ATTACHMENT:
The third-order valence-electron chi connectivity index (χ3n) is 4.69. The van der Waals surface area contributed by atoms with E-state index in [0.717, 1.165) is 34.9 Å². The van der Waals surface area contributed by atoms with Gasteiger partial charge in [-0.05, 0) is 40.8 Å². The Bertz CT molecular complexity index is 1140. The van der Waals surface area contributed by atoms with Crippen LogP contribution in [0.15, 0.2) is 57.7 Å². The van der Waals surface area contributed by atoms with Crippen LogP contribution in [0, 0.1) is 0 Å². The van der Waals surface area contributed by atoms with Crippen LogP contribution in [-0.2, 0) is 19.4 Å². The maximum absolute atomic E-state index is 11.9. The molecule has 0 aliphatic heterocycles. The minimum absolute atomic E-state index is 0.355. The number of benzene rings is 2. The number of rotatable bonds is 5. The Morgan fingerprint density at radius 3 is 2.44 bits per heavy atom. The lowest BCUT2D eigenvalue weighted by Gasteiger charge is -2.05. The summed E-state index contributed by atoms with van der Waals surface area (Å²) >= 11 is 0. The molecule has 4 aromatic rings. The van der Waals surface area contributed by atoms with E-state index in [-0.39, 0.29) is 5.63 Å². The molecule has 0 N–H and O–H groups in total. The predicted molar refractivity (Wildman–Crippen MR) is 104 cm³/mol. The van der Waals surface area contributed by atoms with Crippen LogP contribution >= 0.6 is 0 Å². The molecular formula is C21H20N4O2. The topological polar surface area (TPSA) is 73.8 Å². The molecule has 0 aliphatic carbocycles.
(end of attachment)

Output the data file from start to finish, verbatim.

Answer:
The third-order valence-electron chi connectivity index (χ3n) is 4.69. The van der Waals surface area contributed by atoms with E-state index in [0.717, 1.165) is 34.9 Å². The van der Waals surface area contributed by atoms with Gasteiger partial charge in [-0.05, 0) is 40.8 Å². The Bertz CT molecular complexity index is 1140. The van der Waals surface area contributed by atoms with Crippen LogP contribution in [0.15, 0.2) is 57.7 Å². The van der Waals surface area contributed by atoms with Crippen LogP contribution in [0, 0.1) is 0 Å². The van der Waals surface area contributed by atoms with Crippen LogP contribution in [-0.2, 0) is 19.4 Å². The maximum absolute atomic E-state index is 11.9. The molecule has 0 aliphatic heterocycles. The minimum absolute atomic E-state index is 0.355. The number of benzene rings is 2. The number of rotatable bonds is 5. The Morgan fingerprint density at radius 3 is 2.44 bits per heavy atom. The lowest BCUT2D eigenvalue weighted by Gasteiger charge is -2.05. The summed E-state index contributed by atoms with van der Waals surface area (Å²) >= 11 is 0. The molecule has 4 aromatic rings. The van der Waals surface area contributed by atoms with E-state index in [-0.39, 0.29) is 5.63 Å². The molecule has 0 N–H and O–H groups in total. The predicted molar refractivity (Wildman–Crippen MR) is 104 cm³/mol. The van der Waals surface area contributed by atoms with Crippen LogP contribution >= 0.6 is 0 Å². The molecular formula is C21H20N4O2. The topological polar surface area (TPSA) is 73.8 Å². The molecule has 0 aliphatic carbocycles.